Sarah Crawford, the county’s assistant director of transportation, told the Board that she fully expects the East Falls Church entrance “would score well” and earn money generated by the tolls on I-66 inside the Beltway. The Northern Virginia Transportation Commission hands out some of that revenue as part of its “Commuter Choice” program for local transportation improvements, and Crawford said the county plans to submit the East Falls Church project for consideration in the coming months.

Karen Finucan Clarkson, a spokeswoman for the NVTC, says the group finished its most recent round of funding through the program last month, but will solicit a new round of projects “this fall, most likely in October.” The NVTC would then select its preferred projects sometime next spring, and the county is hoping to win roughly $6.6 million in funding for the effort.

Meanwhile, Leach also noted that the county will probably apply for more state funding through the “SmartScale” program for the Crystal City entrance project — applications are due by Aug. 1.

The County Board is set to vote on its final CIP by July 14.

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BREAKING: Man Jumps in Front of Train at East Falls Church Metro

(Updated at 3:20 p.m.) A man is now in critical condition after first responders say he jumped in front of a train at the East Falls Church Metro station.

Metro Transit Police believe the person was struck by a train after jumping on the track intentionally. Rescuers have since rushed him to a local hospital after removing him from under the train.

Orange and Silver line trains are single-tracking between the East Falls Church station and Ballston, and Metro is warning riders to expect delays in both directions.

If you or someone you know is in immediate danger of self-harm, call 911 or the Department of Human Services’ emergency services line at 703-228-5160. You can also call the National Suicide Prevention Lifeline at 1-800-273-8255.

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House Fire in East Falls Church

Firefighters extinguished a house fire in Arlington’s East Falls Church neighborhood tonight.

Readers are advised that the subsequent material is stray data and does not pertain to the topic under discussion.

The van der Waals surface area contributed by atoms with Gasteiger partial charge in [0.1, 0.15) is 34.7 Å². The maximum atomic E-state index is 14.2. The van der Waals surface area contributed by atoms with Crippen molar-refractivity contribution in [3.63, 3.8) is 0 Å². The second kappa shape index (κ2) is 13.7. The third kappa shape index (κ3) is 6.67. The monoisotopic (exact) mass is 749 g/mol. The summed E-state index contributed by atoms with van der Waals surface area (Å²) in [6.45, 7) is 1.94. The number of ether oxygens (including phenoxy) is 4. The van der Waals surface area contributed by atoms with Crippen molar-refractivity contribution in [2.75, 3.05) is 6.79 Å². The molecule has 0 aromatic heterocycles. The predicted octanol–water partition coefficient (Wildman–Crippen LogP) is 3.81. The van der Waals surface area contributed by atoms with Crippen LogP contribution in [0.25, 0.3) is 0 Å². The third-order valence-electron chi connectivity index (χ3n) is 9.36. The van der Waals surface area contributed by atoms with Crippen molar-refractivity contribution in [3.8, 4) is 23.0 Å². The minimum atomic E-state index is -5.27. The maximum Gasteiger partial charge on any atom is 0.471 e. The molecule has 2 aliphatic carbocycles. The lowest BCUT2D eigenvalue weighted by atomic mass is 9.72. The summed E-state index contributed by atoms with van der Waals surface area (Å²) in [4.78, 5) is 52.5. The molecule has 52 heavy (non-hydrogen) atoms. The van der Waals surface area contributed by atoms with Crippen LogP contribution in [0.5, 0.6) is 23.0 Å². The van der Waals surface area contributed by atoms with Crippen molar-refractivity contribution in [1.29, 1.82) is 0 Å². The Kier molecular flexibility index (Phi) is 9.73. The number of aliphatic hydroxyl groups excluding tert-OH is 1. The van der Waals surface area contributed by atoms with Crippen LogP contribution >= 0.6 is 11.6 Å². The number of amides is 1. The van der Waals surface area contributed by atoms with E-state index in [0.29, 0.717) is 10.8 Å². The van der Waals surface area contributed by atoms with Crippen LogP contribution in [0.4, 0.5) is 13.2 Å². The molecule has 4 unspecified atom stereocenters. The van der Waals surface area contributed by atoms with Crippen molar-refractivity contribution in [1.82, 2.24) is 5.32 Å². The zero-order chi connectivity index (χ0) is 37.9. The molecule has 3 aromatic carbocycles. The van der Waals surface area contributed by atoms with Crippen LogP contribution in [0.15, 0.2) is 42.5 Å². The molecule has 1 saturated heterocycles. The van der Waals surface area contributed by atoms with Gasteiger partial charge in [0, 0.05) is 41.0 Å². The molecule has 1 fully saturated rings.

“Heavy fire” was reported in the rear of a home in the 2300 block of N. Quantico Street. Firefighters were able to extinguish the flames before the blaze could could spread to the interior of the house.

No injuries were reported.

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Service Restored Between East Falls Church and Clarendon Metro Stations

Service was restored between East Falls Church and Clarendon Metro stations after grinding to a halt Thursday morning (April 5) for several hours.

Service was restored at about 8 a.m., but delays are expected to last at least throughout the morning. Metro referred to the incident as both a track problem and fire department activity at the Virginia Square Metro station.

The Arlington Fire Department tweeted that the Virginia Square Metro station was evacuated at about 6:20 a.m. due to smoke in the tunnel.

At about 6:58 a.m., the department tweeted that fire department units were going back in service, that much of the smoke was clear, and that commuters should expect “residual delays.”

The suspended service affects the Orange and Silver lines directly, though Metro tweeted that blue line delays were possible considering the congestion built up from the other lines.

On the highways, drivers reported heavier than usual traffic.

“We all suffer when the Metro fudges up,” one driver told ARLnow, who was stuck on I-66 in what she said was unusually heavy traffic for that part of her commute.

Several would-be riders took to Twitter to report long lines for WMATA buses and shuttles, as well as a general sense of “chaos” and “meltdown” at certain stations.

File photo

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Proposed County Budget Would Eliminate Two ART Bus Routes

The County Manager’s fiscal year 2019 proposed budget includes service eliminations to Arlington Transit bus routes 92 and 54.

The reductions would save the county $356,771 in 2019, according to the proposed budget. Public hearings on the budget and tax rate are scheduled for Tuesday, April 3 and Thursday, April 5, respectively.

The routes “are not meeting minimum service standards,” according to the budget document, and “service delivery can potentially be met by other transit or other modes such as Capital BikeShare.”

ART Route 92 runs weekdays from the Crystal City Metro station to the Pentagon Metro station via Long Bridge Park. Several WMATA routes also run through that area.

According to the ART Route 92 web page, “the route also serves as a shuttle for those working at Boeing and the U.S. Marshals Service.”

ART Route 54 operates weekdays during the morning and afternoon rush hours from Dominion Hills to the East Falls Church Metro station via Madison Manor neighborhood.

Both routes have “experienced low ridership (3 passengers per hour) and [have] performed below the established minimum service standards of 15 passengers per hour and a 20 percent cost recovery ratio,” according to budget documents.

The County Board is expected to adopt its final budget on April 21.

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Sushi Restaurant Coming to East Falls Church